Taxes: Remote Desktop Connection and painting

Raymond Chen


An increasingly important developer tax is supporting
Remote Desktop Connection properly.
When the user is connected via a Remote Desktop Connection,
video operations are transferred over the network connection
to the client for display.
Since networks have high latency and nowhere near the bandwidth
of a local PCI or AGP bus,
you need to adapt to the changing cost of drawing to the screen.

If you draw a line on the screen, the “draw line” command is
sent over the network to the client.
If you draw text, a “draw text” command is sent (along with the
text to draw).
So far so good.
But if you copy a bitmap to the screen, the entire
bitmap needs to be transferred over the network.

Let’s write a sample program that illustrates this point.
Start with our

new scratch program

and make the following changes:

void Window::Register()
    wc.lpfnWndProc   = Window::s_WndProc;
class RootWindow : public Window
 virtual LPCTSTR ClassName() { return TEXT("Scratch"); }
 static RootWindow *Create();
 LRESULT HandleMessage(UINT uMsg, WPARAM wParam, LPARAM lParam);
 LRESULT OnCreate();
 void PaintContent(PAINTSTRUCT *pps);
 void Draw(HDC hdc, PAINTSTRUCT *pps);
 HWND m_hwndChild;
void RootWindow::Draw(HDC hdc, PAINTSTRUCT *pps)
 FillRect(hdc, &pps->rcPaint, (HBRUSH)(COLOR_WINDOW + 1));
 RECT rc;
 GetClientRect(m_hwnd, &rc);
 for (int i = -10; i < 10; i++) {
  TextOut(hdc, 0, i * 15 + rc.bottom / 2, TEXT("Blah blah"), 9);
void RootWindow::PaintContent(PAINTSTRUCT *pps)
 Draw(pps->hdc, pps);
LRESULT RootWindow::HandleMessage(
                          UINT uMsg, WPARAM wParam, LPARAM lParam)
 switch (uMsg) {
 case WM_ERASEBKGND: return 1;

There is an odd division of labor here;
the PaintContent method doesn’t actually do
anything aside from handing the work off to the Draw
method to do the actual drawing.
(You’ll see why soon.)
Make sure “Show window contents while dragging” is enabled and
run this program and resize it vertically.
Ugh, what ugly flicker.
We fix this by the traditional technique of double-buffering.

void RootWindow::PaintContent(PAINTSTRUCT *pps)
 if (!IsRectEmpty(&pps->rcPaint)) {
  HDC hdc = CreateCompatibleDC(pps->hdc);
  if (hdc) {
   int x = pps->rcPaint.left;
   int y = pps->;
   int cx = pps->rcPaint.right - pps->rcPaint.left;
   int cy = pps->rcPaint.bottom - pps->;
   HBITMAP hbm = CreateCompatibleBitmap(pps->hdc, cx, cy);
   if (hbm) {
    HBITMAP hbmPrev = SelectBitmap(hdc, hbm);
    SetWindowOrgEx(hdc, x, y, NULL);
    Draw(hdc, pps);
    BitBlt(pps->hdc, x, y, cx, cy, hdc, x, y, SRCCOPY);
    SelectObject(hdc, hbmPrev);

Our new PaintContent method creates an offscreen bitmap
and asks the Draw method to draw into it.
Once that’s done, the results are copied to the screen at one go,
thereby avoiding flicker.
If you run this program, you’ll see that it resizes nice and smooth.

Now connect to the computer via a Remote Desktop Connection
and run it again.
Since Remote Desktop Connection disables “Show window contents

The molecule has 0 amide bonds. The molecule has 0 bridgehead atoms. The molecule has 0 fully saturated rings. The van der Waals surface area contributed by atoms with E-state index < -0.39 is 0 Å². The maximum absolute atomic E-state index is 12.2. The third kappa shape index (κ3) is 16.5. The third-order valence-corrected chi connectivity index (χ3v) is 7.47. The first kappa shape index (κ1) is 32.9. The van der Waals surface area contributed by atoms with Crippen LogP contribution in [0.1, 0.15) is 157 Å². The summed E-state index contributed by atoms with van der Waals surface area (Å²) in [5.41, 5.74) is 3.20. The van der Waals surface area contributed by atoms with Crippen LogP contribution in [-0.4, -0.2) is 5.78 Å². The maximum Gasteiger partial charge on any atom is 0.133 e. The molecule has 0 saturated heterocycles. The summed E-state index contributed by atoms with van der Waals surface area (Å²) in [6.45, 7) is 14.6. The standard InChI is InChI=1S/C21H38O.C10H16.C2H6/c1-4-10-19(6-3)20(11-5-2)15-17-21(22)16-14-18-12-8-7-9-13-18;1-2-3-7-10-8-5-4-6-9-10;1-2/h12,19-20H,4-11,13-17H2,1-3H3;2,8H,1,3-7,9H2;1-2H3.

while dragging”, you can’t use resizing to trigger redraws,
so instead maximize the program and restore it a few times.
Notice the long delay before the window is resized when you
maximize it.
That’s because we are pumping a huge bitmap across the
Remote Desktop Connection as part of that BitBlt

Go back to the old version of the PaintContent
method, the one that just calls Draw,
and run it over Remote Desktop Connection.
Ah, this one is fast.
That’s because the simpler version doesn’t transfer a huge
bitmap over the Remote Desktop Connection;
it just sends twenty TextOut calls on a pretty
short string of text.
These take up much less bandwidth than a 1024×768 bitmap.

We have one method that is faster over a Remote Desktop Connection,
and another method that is faster when run locally.
Which should we use?

We use both,
choosing our drawing method based on whether the program
is running over a Remote Desktop Connection.

void RootWindow::PaintContent(PAINTSTRUCT *pps)
 if (GetSystemMetrics(SM_REMOTESESSION)) {
  Draw(pps->hdc, pps);
 } else if (!IsRectEmpty(&pps->rcPaint)) {
  ... as before ...

Now we get the best of both worlds.
When run locally, we use the double-buffered drawing which
draws without flickering,
but when run over a Remote Desktop Connection, we use the simple
Draw method that draws directly to the screen
rather than to an offscreen bitmap.

This is a rather simple example of adapting to Remote Desktop
In a more complex world, you may have more complicated data
structures associated with the two styles of drawing,
or you may have background activities related to drawing that
you may want to turn on and off based on whether the program
is running over a Remote Desktop Connection.
Since the user can dynamically connect and disconnect,
you can’t just assume that the state of the Remote Desktop
Connection when your program starts
will be the state for the lifetime of the program.
We’ll see next time how we can adapt to a changing world.

Raymond Chen
Raymond Chen

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